Drivers of older, more polluting vehicles face paying a new £12.50 fee to enter the centre of London after the Ultra Low Emission Zone (ULEZ) came into force today.
Diesel vehicles must meet Euro-6 emissions standards (roughly four years old or newer) to avoid the charge, while petrol cars must be Euro-4 or newer (less than about 13 years old).
London mayor Sadiq Khan said the scheme is being brought in because thousands of Londoners are dying early every year as a result of toxic air, with an increased risk of cancer, asthma, dementia and stroke.
He claimed the ultra low emission zone will “help clean our air and reduce harmful road transport emissions”.
Mr Khan commissioned a study by King’s College London and Imperial College London which found that poor air quality leads to about 1,000 London hospital admissions for asthma and serious lung conditions every year.
He said: “As someone who developed adult-onset asthma over the last few years, I know from personal experience that London’s toxic air is damaging people’s health.
“This study is a stark reminder that air pollution disproportionately affects the most vulnerable Londoners and I’m doing everything in my power to protect children, the elderly and those with respiratory conditions from our filthy air.”
The ULEZ initially covers the same area as the congestion charge
Charges apply at all times and are on top of the congestion charge, which is £11.50 between 7am and 6pm on weekdays.
All vehicle types apart from black taxis are liable for the ULEZ charge unless they meet certain emissions standards or exemptions.
Non-compliant lorries, buses and coaches face a £100 daily fee.
It is estimated that 100,000 cars, 35,000 vans and 3,000 lorries may be affected every day once the ultra low emission zone is expanded.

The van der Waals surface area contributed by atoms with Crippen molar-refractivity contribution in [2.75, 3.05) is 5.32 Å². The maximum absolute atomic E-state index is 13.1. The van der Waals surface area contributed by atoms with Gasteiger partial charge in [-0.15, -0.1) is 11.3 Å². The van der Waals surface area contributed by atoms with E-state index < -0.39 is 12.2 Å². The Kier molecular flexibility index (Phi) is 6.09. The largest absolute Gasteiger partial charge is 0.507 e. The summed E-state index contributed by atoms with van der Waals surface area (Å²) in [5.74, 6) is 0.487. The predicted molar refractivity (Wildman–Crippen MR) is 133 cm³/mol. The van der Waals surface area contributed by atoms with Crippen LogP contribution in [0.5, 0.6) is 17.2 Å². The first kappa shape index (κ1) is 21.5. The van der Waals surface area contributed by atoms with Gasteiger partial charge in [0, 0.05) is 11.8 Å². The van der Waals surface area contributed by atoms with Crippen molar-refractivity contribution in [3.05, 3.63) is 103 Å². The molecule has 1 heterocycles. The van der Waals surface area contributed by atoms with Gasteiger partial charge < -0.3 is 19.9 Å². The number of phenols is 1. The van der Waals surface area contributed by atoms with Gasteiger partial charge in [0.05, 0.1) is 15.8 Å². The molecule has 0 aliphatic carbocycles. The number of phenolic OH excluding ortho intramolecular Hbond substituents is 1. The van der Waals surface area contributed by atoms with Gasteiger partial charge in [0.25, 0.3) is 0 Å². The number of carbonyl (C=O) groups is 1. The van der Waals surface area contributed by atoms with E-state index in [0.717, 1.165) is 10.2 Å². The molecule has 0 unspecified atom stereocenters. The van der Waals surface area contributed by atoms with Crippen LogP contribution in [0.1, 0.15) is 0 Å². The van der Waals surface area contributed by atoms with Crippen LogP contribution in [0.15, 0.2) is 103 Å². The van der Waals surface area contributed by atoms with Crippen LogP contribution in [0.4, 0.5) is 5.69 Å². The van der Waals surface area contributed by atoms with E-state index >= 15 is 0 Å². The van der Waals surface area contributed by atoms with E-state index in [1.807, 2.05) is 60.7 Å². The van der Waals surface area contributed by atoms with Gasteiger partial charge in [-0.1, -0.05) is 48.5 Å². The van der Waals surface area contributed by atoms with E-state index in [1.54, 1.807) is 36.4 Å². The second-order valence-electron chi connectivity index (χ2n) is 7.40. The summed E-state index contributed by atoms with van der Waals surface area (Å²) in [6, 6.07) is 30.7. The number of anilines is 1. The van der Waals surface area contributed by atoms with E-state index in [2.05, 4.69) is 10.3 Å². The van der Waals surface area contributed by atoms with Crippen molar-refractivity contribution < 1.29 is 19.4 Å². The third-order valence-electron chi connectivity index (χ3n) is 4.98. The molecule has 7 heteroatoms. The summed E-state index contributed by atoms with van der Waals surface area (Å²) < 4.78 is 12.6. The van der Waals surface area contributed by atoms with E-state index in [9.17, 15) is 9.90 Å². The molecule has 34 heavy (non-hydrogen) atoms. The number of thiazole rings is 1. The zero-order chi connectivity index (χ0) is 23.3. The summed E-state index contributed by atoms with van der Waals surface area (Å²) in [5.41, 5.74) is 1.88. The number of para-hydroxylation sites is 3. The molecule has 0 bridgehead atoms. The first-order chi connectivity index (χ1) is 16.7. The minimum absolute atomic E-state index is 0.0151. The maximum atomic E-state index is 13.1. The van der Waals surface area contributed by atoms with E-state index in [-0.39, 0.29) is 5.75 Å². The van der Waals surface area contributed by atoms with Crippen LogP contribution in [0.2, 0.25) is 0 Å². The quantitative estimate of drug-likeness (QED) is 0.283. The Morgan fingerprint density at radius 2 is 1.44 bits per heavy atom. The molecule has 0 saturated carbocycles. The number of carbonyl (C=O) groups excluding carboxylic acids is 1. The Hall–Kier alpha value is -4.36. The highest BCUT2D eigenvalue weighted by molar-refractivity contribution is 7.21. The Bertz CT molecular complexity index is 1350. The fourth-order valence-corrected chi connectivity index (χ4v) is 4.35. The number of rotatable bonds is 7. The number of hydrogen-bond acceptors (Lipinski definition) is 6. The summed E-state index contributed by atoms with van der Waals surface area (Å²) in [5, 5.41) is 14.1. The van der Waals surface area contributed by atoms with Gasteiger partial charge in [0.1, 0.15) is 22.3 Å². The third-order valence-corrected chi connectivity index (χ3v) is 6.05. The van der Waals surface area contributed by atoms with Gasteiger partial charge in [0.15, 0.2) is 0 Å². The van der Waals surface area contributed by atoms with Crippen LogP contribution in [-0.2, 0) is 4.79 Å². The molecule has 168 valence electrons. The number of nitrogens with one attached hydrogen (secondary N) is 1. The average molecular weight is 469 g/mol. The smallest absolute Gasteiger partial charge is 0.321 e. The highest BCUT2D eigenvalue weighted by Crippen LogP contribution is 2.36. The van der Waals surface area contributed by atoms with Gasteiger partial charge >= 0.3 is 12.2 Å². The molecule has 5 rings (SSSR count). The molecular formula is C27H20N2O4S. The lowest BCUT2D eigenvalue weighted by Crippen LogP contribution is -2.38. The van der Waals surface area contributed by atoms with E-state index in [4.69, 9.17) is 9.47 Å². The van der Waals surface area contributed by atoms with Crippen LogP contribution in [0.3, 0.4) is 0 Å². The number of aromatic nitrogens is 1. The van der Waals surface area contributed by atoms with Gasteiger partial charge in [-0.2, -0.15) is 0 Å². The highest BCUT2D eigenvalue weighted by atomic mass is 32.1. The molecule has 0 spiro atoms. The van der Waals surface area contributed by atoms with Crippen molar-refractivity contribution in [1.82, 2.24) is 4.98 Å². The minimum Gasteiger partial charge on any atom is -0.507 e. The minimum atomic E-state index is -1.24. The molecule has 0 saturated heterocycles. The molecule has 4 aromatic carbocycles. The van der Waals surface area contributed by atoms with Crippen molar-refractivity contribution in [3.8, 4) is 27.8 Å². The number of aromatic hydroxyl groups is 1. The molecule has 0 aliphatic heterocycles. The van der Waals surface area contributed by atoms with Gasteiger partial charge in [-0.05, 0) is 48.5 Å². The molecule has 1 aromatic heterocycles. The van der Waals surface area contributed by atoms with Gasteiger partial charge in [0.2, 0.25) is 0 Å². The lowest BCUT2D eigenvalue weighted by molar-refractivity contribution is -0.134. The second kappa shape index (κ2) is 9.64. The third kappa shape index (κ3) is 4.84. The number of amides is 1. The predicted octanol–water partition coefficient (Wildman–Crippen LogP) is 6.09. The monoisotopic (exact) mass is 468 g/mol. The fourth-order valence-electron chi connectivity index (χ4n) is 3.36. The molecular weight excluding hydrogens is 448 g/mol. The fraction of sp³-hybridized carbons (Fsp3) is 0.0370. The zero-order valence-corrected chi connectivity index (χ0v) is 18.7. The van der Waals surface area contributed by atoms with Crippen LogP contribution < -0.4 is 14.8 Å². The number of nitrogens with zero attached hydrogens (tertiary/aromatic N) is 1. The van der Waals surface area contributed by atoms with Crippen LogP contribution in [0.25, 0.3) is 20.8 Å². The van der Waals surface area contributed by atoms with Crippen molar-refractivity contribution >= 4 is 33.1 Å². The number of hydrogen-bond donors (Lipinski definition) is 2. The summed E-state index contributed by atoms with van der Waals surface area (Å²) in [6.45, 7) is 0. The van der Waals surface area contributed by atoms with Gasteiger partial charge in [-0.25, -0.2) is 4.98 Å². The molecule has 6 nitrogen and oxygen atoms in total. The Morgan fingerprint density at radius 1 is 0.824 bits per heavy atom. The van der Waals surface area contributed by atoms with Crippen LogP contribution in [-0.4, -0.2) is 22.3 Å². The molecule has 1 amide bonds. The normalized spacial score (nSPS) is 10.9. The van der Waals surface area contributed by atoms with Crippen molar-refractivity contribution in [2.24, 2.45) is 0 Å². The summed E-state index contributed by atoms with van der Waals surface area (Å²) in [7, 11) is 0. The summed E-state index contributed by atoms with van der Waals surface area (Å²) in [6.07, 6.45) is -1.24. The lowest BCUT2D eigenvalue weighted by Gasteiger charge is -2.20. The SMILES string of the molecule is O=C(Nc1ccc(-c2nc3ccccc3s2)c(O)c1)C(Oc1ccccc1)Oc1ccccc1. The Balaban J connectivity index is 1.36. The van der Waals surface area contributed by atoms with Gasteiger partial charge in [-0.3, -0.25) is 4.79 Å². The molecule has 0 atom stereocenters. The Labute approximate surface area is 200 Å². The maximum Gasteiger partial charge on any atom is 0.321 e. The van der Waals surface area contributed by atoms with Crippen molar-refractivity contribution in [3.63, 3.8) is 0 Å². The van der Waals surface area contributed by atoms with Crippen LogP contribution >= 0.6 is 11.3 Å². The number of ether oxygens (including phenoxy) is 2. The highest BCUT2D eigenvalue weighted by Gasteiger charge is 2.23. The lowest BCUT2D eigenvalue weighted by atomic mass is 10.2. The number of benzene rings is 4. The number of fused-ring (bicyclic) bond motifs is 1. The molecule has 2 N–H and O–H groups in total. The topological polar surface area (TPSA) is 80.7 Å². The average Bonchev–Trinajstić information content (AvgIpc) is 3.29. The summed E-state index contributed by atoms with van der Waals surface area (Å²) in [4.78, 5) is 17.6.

City Hall believes thousands of drivers have upgraded to newer, cleaner vehicles or changed their journey patterns ahead of the introduction of the ultra low emission zone.
Its figures show the proportion of vehicles not compliant with the required emissions standards fell from 61% in February 2017 to 39% last month.
The ULEZ was announced by former London mayor Boris Johnson, but his successor Mr Khan brought its start date forward and decided on the 2021 extension.
There has been concern that poorer motorists, small businesses and charities will be unfairly hit by the charge as they are less able to afford to upgrade their vehicles.
London director of business organisation the CBI, Eddie Curzon, described the ULEZ as a “really positive step” but warned that “smaller firms can struggle to afford the switch to low-emission vehicles”.
He said: “To make a success of the ULEZ, it is crucial that City Hall works with firms to help them take advantage of new technologies and support them, where required, to accelerate the take-up of low emission vehicles.”
Greater London Authority Conservative group leader Gareth Bacon claimed Mr Khan’s decision to bring forward the initiative by a year has “caught small businesses and charities on the hop”.
He added: “The damage caused by the early introduction of the central ULEZ will pale into insignificance compared to the impact of its extension to the North and South Circulars in 2021.
“This punitive move will hit the very poorest Londoners hardest.”
Transport for London is running a scrappage scheme to help the smallest businesses and charities switch to cleaner vehicles.
It also noted that people in London’s most deprived areas are more likely to suffer from poor air quality and are least likely to own a car.